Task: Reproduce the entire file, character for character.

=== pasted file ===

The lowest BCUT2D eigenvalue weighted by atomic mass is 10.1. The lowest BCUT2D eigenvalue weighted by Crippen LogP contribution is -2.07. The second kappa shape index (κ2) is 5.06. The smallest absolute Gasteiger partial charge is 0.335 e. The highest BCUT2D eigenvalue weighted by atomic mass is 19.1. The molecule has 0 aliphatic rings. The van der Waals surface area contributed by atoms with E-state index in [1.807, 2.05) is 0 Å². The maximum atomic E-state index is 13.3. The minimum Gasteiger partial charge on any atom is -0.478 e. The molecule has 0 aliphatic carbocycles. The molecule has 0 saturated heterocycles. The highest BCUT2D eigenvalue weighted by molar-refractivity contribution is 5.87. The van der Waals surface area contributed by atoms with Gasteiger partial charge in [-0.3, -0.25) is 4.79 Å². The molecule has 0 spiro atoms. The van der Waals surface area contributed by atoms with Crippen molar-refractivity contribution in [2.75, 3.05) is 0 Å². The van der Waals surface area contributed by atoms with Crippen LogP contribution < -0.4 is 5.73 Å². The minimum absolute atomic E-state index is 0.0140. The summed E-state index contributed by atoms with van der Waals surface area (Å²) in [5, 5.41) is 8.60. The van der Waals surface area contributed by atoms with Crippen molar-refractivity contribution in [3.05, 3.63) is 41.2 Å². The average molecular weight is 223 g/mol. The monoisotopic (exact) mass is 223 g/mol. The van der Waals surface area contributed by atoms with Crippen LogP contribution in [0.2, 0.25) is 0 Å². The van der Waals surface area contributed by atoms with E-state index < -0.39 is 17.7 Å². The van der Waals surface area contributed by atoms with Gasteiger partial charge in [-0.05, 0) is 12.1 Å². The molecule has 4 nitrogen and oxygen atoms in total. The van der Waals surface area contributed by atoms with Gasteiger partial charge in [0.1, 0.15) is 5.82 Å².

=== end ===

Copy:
The lowest BCUT2D eigenvalue weighted by atomic mass is 10.1. The lowest BCUT2D eigenvalue weighted by Crippen LogP contribution is -2.07. The second kappa shape index (κ2) is 5.06. The smallest absolute Gasteiger partial charge is 0.335 e. The highest BCUT2D eigenvalue weighted by atomic mass is 19.1. The molecule has 0 aliphatic rings. The van der Waals surface area contributed by atoms with E-state index in [1.807, 2.05) is 0 Å². The maximum atomic E-state index is 13.3. The minimum Gasteiger partial charge on any atom is -0.478 e. The molecule has 0 aliphatic carbocycles. The molecule has 0 saturated heterocycles. The highest BCUT2D eigenvalue weighted by molar-refractivity contribution is 5.87. The van der Waals surface area contributed by atoms with Gasteiger partial charge in [-0.3, -0.25) is 4.79 Å². The molecule has 0 spiro atoms. The van der Waals surface area contributed by atoms with Crippen molar-refractivity contribution in [2.75, 3.05) is 0 Å². The van der Waals surface area contributed by atoms with Crippen LogP contribution < -0.4 is 5.73 Å². The minimum absolute atomic E-state index is 0.0140. The summed E-state index contributed by atoms with van der Waals surface area (Å²) in [5, 5.41) is 8.60. The van der Waals surface area contributed by atoms with Crippen molar-refractivity contribution in [3.05, 3.63) is 41.2 Å². The average molecular weight is 223 g/mol. The monoisotopic (exact) mass is 223 g/mol. The van der Waals surface area contributed by atoms with Crippen LogP contribution in [0.2, 0.25) is 0 Å². The van der Waals surface area contributed by atoms with E-state index < -0.39 is 17.7 Å². The van der Waals surface area contributed by atoms with Gasteiger partial charge in [-0.05, 0) is 12.1 Å². The molecule has 4 nitrogen and oxygen atoms in total. The van der Waals surface area contributed by atoms with Gasteiger partial charge in [0.1, 0.15) is 5.82 Å².